For now the Town is forming as “task force” to dig deeper into subject. And then their findings will go to the Planning Commission, and then to the Building Appeals Board and then to the Town Council for a final decision. It should be sufficiently watered down by that time.
The Town Council voted last week to create the first free wi-fi zone in Mammoth. The new zone will stretch from the Town offices (in the far end of the VONS mall) through the mall and down Old Mammoth Road to Mammoth Creek Park. My new office is right in the middle of that so it will be interesting to see how well it works and how well it is accepted and utilized.
The Council also voted to fund a “brand awareness” campaign promoting Mammoth’s gigabyte broadband service. They also funded the hiring of a planning consultant to facilitate a new Main St. revitalization program. Obviously the Council is taking the Mammoth Tech Initiative seriously. We’ll see who else does.
Eight (8) of the 17 sales were condos under $400,000. The low was a Studio sale at the Westin (Westin units have been selling). Two mid-range homes sold for $660,000 and $795,000, and again, this is an opportune segment of the market. Two high-end homes. An investment property was the high sale for the period….
Gray Bear #13 closed for $1,300,000. There are approx. a dozen homes under construction in the new subdivision but they are “about a month behind” on pouring the last foundations. Construction will obviously continue well into 2017.
The sale of Sierra Megeve #24 is a “remodel” story. I had this property listed a few years ago. It was quite dated but a sound property. The buyers paid $413,000 in spring of 2014. The new owners did a very tasteful “modernist” remodel. It was well executed but completed in what appeared to be a cost effective manner; lots of drywall and white paint, new fireplace, new kitchen and baths, etc. It sold during the period for $660,000. This was an extended “flip.” But how much money did they make? There were plenty of expenses including transaction expenses. But the buyers were likely glad to pay (cash) for a beautiful remodel (in a great location) that they can immediately use and enjoy.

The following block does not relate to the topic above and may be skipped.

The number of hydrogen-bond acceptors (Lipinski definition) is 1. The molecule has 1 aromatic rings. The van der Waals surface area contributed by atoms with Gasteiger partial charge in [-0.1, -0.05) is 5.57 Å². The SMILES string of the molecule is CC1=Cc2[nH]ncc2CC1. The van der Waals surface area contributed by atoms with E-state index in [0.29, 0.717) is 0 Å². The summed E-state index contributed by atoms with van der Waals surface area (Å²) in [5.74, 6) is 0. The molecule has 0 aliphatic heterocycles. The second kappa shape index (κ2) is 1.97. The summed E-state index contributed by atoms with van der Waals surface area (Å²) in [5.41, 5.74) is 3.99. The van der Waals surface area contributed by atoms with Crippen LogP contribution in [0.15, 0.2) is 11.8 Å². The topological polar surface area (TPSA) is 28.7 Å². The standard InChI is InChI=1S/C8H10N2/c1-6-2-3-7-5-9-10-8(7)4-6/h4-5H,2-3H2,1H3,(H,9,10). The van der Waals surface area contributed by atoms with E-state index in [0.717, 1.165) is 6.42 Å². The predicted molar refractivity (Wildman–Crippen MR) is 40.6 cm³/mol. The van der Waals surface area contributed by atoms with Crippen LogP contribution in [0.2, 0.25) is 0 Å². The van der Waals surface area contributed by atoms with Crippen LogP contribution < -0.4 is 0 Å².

I was negotiating on the Tavern Road investment properties when another buyer stepped in. They paid $2.1M cash and a “quick” closing AND with no inspection due diligence. And they closed during the period. I really don’t recommend purchasing ~45 year old properties (especially in Mammoth) without some inspections. But they did. Maybe they had a “clock” ticking? I hope it all works out.
Other Real Estate News
The lead topic of a Houzz.com email this morning was timely. I spent most of yesterday out showing mid-range condos. One of the core issues in the properties is the fireplaces and the how to most effectively comply with the new Town retrofitting standards. I have plenty of this discussion these days. And once potential buyers get some understanding (and the options) of what really is required, they all seem to go in somewhat different directions. Most of it is personal taste.
But one of the evolutionary options is placing a flat panel TV over the fireplace. This is a popular trend here in Mammoth. Aesthetic snobs believe that location should only be reserved for a fine piece of art. Others see the “space efficiency” in smaller condos of placing it there. And as long as they are rebuilding the front of the entire fireplace area including new drywall, rock and mantle they might as well bring electricity and the cable feed to that location. But the discussion usually brings out some strong opinions.
So the Houzz article “Design Debate: Is It OK to Hang a TV Over The Fireplace” is apropos. Here’s the link. (I hope it works, Houzz is funny about this stuff.) The “against” side of the debate states that the fireplace is the “symbolic heart of the home” and the “for” side contends “our needs have shifted and it is the warm glowing flicker of a 60-inch screen that modern souls seek.”
Beyond that, there is concern for the whole positioning of the TV at that height. Neck strain and overall ergonomics might not be the best. But a complete redesign can include lower mantles to accommodate TVs and mounts that slant downward can help. (I highly recommend TVs be mounted in Mammoth condos, especially in rental condos; between seismic activity and human activity they are best firmly mounted to the wall.)
Regardless of where you stand on the debate, there is no doubt that flat panel TVs have provided beneficial opportunities to utilize the space in small condominium living rooms (and bedrooms). Whether it is above the fireplace or not. They have simply reduced the need for some larger pieces of furniture and have allowed new and more attractive furniture layouts in these properties. I have witnessed some excellent evolution in some of Mammoth’s most popular floorplans based on these TVs.
Meanwhile, I’m working on an updated column on the state of fireplace retrofitting here in Mammoth Lakes. It continues to evolve.
Thanks for reading!
** Closed sales data is compiled from in-house files and public records.